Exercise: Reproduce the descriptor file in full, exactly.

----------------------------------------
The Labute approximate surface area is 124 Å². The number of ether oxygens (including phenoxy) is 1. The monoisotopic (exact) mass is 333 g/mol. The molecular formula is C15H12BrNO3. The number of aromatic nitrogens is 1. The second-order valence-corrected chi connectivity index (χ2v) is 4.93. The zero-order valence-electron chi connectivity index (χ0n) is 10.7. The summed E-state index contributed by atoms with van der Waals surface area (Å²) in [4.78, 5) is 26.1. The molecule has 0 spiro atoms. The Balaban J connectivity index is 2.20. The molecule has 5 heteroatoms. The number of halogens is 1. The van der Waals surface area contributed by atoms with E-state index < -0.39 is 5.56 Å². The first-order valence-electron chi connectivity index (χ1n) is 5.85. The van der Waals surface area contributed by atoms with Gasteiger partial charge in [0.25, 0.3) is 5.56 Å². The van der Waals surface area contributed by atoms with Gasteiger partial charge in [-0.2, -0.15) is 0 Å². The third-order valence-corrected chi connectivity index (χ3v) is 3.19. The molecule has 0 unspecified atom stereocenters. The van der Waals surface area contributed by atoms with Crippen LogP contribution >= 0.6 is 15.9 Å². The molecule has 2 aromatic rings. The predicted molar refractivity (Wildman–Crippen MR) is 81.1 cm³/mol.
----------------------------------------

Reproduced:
The Labute approximate surface area is 124 Å². The number of ether oxygens (including phenoxy) is 1. The monoisotopic (exact) mass is 333 g/mol. The molecular formula is C15H12BrNO3. The number of aromatic nitrogens is 1. The second-order valence-corrected chi connectivity index (χ2v) is 4.93. The zero-order valence-electron chi connectivity index (χ0n) is 10.7. The summed E-state index contributed by atoms with van der Waals surface area (Å²) in [4.78, 5) is 26.1. The molecule has 0 spiro atoms. The Balaban J connectivity index is 2.20. The molecule has 5 heteroatoms. The number of halogens is 1. The van der Waals surface area contributed by atoms with E-state index < -0.39 is 5.56 Å². The first-order valence-electron chi connectivity index (χ1n) is 5.85. The van der Waals surface area contributed by atoms with Gasteiger partial charge in [0.25, 0.3) is 5.56 Å². The van der Waals surface area contributed by atoms with Gasteiger partial charge in [-0.2, -0.15) is 0 Å². The third-order valence-corrected chi connectivity index (χ3v) is 3.19. The molecule has 0 unspecified atom stereocenters. The van der Waals surface area contributed by atoms with Crippen LogP contribution >= 0.6 is 15.9 Å². The molecule has 2 aromatic rings. The predicted molar refractivity (Wildman–Crippen MR) is 81.1 cm³/mol.